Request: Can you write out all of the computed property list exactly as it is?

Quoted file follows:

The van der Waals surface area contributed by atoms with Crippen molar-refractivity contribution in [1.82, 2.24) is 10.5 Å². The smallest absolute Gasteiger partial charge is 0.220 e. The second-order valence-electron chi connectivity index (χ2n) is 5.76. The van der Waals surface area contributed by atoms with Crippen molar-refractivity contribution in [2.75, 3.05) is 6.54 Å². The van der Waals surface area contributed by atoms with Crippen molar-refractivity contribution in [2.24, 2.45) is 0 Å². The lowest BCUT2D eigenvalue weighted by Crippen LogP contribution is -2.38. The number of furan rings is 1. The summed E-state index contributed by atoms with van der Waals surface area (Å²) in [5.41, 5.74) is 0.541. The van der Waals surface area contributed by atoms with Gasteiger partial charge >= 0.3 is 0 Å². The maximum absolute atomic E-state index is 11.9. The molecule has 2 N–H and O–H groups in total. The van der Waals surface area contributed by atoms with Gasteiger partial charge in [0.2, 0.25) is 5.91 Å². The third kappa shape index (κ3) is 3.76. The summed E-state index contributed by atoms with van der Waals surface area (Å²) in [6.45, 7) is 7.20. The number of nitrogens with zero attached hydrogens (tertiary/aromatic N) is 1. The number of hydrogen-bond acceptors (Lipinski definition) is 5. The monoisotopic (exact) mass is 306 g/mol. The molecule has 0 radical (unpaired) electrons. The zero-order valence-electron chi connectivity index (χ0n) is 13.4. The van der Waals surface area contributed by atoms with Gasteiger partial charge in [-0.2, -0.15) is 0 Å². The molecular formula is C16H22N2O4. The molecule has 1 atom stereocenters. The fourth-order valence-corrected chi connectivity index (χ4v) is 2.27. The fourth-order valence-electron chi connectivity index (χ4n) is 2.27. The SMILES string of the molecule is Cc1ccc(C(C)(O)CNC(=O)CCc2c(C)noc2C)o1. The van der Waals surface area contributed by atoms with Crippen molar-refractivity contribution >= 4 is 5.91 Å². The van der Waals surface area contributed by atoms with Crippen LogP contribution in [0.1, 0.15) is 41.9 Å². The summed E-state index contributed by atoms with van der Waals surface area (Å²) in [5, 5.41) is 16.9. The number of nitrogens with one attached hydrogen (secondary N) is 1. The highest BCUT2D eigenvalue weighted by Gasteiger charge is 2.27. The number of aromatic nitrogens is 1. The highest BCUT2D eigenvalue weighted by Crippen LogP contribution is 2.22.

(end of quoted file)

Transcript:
The van der Waals surface area contributed by atoms with Crippen molar-refractivity contribution in [1.82, 2.24) is 10.5 Å². The smallest absolute Gasteiger partial charge is 0.220 e. The second-order valence-electron chi connectivity index (χ2n) is 5.76. The van der Waals surface area contributed by atoms with Crippen molar-refractivity contribution in [2.75, 3.05) is 6.54 Å². The van der Waals surface area contributed by atoms with Crippen molar-refractivity contribution in [2.24, 2.45) is 0 Å². The lowest BCUT2D eigenvalue weighted by Crippen LogP contribution is -2.38. The number of furan rings is 1. The summed E-state index contributed by atoms with van der Waals surface area (Å²) in [5.41, 5.74) is 0.541. The van der Waals surface area contributed by atoms with Gasteiger partial charge >= 0.3 is 0 Å². The maximum absolute atomic E-state index is 11.9. The molecule has 2 N–H and O–H groups in total. The van der Waals surface area contributed by atoms with Gasteiger partial charge in [0.2, 0.25) is 5.91 Å². The third kappa shape index (κ3) is 3.76. The summed E-state index contributed by atoms with van der Waals surface area (Å²) in [6.45, 7) is 7.20. The number of nitrogens with zero attached hydrogens (tertiary/aromatic N) is 1. The number of hydrogen-bond acceptors (Lipinski definition) is 5. The monoisotopic (exact) mass is 306 g/mol. The molecule has 0 radical (unpaired) electrons. The zero-order valence-electron chi connectivity index (χ0n) is 13.4. The van der Waals surface area contributed by atoms with Gasteiger partial charge in [-0.2, -0.15) is 0 Å². The molecular formula is C16H22N2O4. The molecule has 1 atom stereocenters. The fourth-order valence-corrected chi connectivity index (χ4v) is 2.27. The fourth-order valence-electron chi connectivity index (χ4n) is 2.27. The SMILES string of the molecule is Cc1ccc(C(C)(O)CNC(=O)CCc2c(C)noc2C)o1. The van der Waals surface area contributed by atoms with Crippen molar-refractivity contribution >= 4 is 5.91 Å². The van der Waals surface area contributed by atoms with Crippen LogP contribution in [0.1, 0.15) is 41.9 Å². The summed E-state index contributed by atoms with van der Waals surface area (Å²) in [5, 5.41) is 16.9. The number of nitrogens with one attached hydrogen (secondary N) is 1. The highest BCUT2D eigenvalue weighted by Gasteiger charge is 2.27. The number of aromatic nitrogens is 1. The highest BCUT2D eigenvalue weighted by Crippen LogP contribution is 2.22.